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Sam Harris on the Science of Good and Evil

Sam Harris argues that amidst all the competing arguments about how we should lead our lives, science can show us that there are right and wrong answers.

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Where do our ideas about morality and meaning come from? Most people – from religious extremists to secular scientists – would agree on one point: that science has nothing to say on the subject of human values. Indeed, science’s failure to explain meaning and morality has become the primary justification for religious faith and the reason why even many non-believers feel obliged to accord respect to the beliefs of the devout.

Sam Harris, the American philosopher and neuroscientist, argues that these views are mistaken – that amidst all the competing arguments about how we should lead our lives, science can show us that there are right and wrong answers. This means that moral relativism is mistaken and that there can be neither a Christian nor a Muslim morality – and that ultimately science can and should determine how best to live our lives.

Revd Dr Giles Fraser, former-canon chancellor of St Paul’s Cathedral, joins Harris in conversation. The event was chaired by Jeremy O’Grady.


Speakers

Chair

Jeremy O'Grady

Editor-in-Chief of The Week


Co-founder of Intelligence Squared and Editor-in-Chief of The Week, one of the most influential subscription and newsstand weeklies to emerge in the UK media for a decade. Jeremy worked as a researcher in local government before working for ten years as a senior examiner at the British Board of Film Classification. He launched the Week in 1995 along with Jolyon Connell, and has helped to pioneer its unique style and content.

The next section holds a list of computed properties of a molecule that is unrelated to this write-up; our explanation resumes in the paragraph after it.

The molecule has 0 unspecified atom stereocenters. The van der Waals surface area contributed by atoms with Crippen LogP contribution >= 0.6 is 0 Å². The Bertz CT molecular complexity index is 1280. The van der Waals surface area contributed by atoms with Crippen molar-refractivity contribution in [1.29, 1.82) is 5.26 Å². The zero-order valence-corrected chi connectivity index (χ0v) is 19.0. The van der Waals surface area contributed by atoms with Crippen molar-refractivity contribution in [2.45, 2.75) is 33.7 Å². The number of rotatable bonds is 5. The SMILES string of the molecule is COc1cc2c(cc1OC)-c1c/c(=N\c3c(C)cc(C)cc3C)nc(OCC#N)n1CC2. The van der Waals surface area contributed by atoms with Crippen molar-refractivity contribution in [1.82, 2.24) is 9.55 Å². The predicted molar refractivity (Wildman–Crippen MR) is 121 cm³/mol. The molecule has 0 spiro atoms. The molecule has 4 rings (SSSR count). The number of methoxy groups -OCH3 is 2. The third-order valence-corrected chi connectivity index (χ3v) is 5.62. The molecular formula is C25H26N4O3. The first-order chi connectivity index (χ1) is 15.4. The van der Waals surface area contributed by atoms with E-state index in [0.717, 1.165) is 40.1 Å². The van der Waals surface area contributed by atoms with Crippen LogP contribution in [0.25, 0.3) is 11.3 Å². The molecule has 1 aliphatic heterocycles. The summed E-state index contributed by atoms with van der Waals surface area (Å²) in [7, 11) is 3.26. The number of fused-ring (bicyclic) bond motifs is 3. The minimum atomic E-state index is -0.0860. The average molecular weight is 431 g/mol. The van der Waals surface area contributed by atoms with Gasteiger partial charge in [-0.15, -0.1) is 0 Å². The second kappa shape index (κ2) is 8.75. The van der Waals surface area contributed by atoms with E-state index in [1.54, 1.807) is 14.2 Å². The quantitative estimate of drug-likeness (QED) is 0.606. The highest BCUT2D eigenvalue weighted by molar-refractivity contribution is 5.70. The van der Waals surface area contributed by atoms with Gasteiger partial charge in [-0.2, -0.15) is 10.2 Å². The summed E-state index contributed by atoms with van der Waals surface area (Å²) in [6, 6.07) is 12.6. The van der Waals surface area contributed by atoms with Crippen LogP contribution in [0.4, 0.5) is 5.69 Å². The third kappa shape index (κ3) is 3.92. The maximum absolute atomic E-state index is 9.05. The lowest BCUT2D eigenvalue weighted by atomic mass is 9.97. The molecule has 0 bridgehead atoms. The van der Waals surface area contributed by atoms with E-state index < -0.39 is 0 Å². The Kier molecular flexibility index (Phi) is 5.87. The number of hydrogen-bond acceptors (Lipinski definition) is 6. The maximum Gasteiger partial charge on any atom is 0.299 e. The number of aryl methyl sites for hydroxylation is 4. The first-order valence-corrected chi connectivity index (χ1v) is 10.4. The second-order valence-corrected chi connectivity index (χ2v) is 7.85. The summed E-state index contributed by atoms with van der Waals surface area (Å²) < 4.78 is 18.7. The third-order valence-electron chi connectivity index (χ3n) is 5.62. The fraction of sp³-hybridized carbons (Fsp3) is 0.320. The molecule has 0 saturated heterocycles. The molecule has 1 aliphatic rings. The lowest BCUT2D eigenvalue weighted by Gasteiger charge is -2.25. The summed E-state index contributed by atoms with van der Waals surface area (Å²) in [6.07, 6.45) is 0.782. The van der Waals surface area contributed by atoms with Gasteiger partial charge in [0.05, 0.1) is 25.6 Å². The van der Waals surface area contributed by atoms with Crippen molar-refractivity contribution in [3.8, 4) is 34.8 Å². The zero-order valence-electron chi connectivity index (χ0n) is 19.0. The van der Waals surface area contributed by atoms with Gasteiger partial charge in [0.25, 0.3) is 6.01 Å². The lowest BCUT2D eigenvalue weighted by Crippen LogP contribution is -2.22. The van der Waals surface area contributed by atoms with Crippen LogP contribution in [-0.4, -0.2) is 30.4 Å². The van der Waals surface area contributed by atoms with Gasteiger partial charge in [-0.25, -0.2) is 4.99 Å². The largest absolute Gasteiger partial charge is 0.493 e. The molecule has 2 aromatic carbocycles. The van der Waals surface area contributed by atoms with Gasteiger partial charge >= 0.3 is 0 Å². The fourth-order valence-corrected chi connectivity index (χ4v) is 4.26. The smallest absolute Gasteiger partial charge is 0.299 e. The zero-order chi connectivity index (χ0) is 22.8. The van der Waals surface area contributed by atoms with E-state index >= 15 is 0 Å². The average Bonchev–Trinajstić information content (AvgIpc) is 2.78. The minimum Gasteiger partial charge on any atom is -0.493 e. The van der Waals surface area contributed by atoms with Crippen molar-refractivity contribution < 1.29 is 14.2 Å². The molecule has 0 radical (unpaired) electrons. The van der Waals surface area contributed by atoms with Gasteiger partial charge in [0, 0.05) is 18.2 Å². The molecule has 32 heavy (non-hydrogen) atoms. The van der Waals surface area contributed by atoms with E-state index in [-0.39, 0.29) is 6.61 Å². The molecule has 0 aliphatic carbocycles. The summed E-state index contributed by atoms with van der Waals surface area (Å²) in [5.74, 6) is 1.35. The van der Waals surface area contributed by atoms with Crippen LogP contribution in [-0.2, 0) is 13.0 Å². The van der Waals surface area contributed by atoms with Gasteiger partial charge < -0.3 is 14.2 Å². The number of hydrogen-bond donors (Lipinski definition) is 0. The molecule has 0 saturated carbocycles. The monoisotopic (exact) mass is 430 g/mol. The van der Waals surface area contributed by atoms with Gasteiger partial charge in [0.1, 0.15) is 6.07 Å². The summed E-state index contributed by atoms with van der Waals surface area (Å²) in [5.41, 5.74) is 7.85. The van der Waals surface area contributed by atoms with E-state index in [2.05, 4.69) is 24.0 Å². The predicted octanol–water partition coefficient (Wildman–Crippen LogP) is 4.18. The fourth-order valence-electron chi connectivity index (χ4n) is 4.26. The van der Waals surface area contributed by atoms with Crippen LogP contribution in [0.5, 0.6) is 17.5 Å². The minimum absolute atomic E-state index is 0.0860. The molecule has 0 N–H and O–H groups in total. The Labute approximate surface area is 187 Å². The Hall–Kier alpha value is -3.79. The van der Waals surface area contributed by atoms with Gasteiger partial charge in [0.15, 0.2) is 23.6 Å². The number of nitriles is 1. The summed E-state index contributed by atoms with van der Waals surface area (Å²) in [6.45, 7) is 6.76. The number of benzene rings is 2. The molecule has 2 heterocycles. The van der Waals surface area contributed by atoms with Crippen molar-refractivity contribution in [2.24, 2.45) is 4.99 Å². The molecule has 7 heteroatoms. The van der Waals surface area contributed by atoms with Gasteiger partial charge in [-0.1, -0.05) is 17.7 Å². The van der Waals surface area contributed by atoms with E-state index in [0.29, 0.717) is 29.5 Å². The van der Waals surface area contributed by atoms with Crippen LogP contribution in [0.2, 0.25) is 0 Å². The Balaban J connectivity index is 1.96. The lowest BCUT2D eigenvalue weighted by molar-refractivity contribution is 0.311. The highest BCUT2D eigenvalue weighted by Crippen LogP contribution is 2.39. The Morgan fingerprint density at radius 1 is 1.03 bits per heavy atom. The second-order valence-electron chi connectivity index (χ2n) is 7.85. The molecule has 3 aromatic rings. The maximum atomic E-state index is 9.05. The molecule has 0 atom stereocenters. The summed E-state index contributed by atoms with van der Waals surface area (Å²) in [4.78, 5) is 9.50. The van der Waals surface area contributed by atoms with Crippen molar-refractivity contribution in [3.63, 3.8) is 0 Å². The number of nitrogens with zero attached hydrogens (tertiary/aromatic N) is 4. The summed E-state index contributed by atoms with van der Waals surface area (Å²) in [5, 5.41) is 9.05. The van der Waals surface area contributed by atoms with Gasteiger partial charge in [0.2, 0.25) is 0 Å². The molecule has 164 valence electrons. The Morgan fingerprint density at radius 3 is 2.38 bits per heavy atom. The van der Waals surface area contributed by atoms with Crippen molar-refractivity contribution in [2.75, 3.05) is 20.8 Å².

Featuring

Sam Harris

Philosopher and neuroscientist


Philosopher and neuroscientist. He is the author of The End of Faith: Religion, Terror, and the Future of Reason, Letter to a Christian Nation and The Moral Landscape: How Science Can Determine Human Values.

Giles Fraser

Priest and broadcaster


Parish priest at St Mary’s Newington in south London. He was canon chancellor of St Paul’s Cathedral until he resigned in 2011 over the treatment of the Occupy protesters camped outside the cathedral. He writes the Loose Canon column for the Guardian and is a regular broadcaster on BBC Radio 4.